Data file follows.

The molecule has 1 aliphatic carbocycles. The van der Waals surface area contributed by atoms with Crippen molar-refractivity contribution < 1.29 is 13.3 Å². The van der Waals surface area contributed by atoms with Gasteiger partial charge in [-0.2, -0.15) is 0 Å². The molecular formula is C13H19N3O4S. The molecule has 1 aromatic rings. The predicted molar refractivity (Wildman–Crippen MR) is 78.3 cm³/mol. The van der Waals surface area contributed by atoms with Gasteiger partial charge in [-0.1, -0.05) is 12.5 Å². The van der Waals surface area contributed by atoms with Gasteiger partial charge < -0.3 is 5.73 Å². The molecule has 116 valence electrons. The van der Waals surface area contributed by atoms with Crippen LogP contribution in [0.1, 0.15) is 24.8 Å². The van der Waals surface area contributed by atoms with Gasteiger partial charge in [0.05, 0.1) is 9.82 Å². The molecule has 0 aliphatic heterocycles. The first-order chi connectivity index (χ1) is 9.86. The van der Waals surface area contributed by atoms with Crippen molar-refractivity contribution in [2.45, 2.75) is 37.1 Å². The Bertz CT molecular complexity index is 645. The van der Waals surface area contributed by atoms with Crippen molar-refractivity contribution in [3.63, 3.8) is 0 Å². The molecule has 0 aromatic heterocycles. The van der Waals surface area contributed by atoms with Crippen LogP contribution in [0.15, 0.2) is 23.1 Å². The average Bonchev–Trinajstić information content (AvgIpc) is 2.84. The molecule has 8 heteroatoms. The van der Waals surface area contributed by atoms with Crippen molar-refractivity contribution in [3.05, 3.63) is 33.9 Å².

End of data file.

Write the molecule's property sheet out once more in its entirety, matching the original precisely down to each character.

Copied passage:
The molecule has 1 aliphatic carbocycles. The van der Waals surface area contributed by atoms with Crippen molar-refractivity contribution < 1.29 is 13.3 Å². The van der Waals surface area contributed by atoms with Gasteiger partial charge in [-0.2, -0.15) is 0 Å². The molecular formula is C13H19N3O4S. The molecule has 1 aromatic rings. The predicted molar refractivity (Wildman–Crippen MR) is 78.3 cm³/mol. The van der Waals surface area contributed by atoms with Gasteiger partial charge in [-0.1, -0.05) is 12.5 Å². The van der Waals surface area contributed by atoms with Gasteiger partial charge < -0.3 is 5.73 Å². The molecule has 116 valence electrons. The van der Waals surface area contributed by atoms with Crippen LogP contribution in [0.1, 0.15) is 24.8 Å². The van der Waals surface area contributed by atoms with Gasteiger partial charge in [0.05, 0.1) is 9.82 Å². The molecule has 0 aliphatic heterocycles. The first-order chi connectivity index (χ1) is 9.86. The van der Waals surface area contributed by atoms with Crippen molar-refractivity contribution in [2.45, 2.75) is 37.1 Å². The Bertz CT molecular complexity index is 645. The van der Waals surface area contributed by atoms with Crippen molar-refractivity contribution in [3.63, 3.8) is 0 Å². The molecule has 0 aromatic heterocycles. The van der Waals surface area contributed by atoms with Crippen LogP contribution in [0.15, 0.2) is 23.1 Å². The average Bonchev–Trinajstić information content (AvgIpc) is 2.84. The molecule has 8 heteroatoms. The van der Waals surface area contributed by atoms with Crippen molar-refractivity contribution in [3.05, 3.63) is 33.9 Å².